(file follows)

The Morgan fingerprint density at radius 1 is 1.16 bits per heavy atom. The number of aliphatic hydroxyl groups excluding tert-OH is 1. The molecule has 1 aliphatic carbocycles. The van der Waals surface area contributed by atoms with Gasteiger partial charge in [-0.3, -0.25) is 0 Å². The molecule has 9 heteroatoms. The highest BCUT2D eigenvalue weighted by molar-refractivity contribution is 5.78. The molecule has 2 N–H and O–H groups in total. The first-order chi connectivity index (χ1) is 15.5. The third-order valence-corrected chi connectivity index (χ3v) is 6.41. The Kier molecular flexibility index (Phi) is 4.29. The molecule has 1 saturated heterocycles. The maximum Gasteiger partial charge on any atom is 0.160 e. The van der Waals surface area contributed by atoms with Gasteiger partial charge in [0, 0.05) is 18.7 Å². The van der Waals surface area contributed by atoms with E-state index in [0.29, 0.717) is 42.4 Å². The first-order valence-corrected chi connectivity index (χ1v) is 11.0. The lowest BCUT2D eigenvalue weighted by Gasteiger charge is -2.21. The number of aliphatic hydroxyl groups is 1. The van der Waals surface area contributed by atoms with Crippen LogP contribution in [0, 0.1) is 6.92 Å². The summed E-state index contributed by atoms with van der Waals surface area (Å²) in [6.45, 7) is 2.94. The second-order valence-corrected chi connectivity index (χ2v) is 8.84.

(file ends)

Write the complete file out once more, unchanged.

The Morgan fingerprint density at radius 1 is 1.16 bits per heavy atom. The number of aliphatic hydroxyl groups excluding tert-OH is 1. The molecule has 1 aliphatic carbocycles. The van der Waals surface area contributed by atoms with Gasteiger partial charge in [-0.3, -0.25) is 0 Å². The molecule has 9 heteroatoms. The highest BCUT2D eigenvalue weighted by molar-refractivity contribution is 5.78. The molecule has 2 N–H and O–H groups in total. The first-order chi connectivity index (χ1) is 15.5. The third-order valence-corrected chi connectivity index (χ3v) is 6.41. The Kier molecular flexibility index (Phi) is 4.29. The molecule has 1 saturated heterocycles. The maximum Gasteiger partial charge on any atom is 0.160 e. The van der Waals surface area contributed by atoms with Gasteiger partial charge in [0, 0.05) is 18.7 Å². The van der Waals surface area contributed by atoms with E-state index in [0.29, 0.717) is 42.4 Å². The first-order valence-corrected chi connectivity index (χ1v) is 11.0. The lowest BCUT2D eigenvalue weighted by Gasteiger charge is -2.21. The number of aliphatic hydroxyl groups is 1. The van der Waals surface area contributed by atoms with Crippen LogP contribution in [0, 0.1) is 6.92 Å². The summed E-state index contributed by atoms with van der Waals surface area (Å²) in [6.45, 7) is 2.94. The second-order valence-corrected chi connectivity index (χ2v) is 8.84.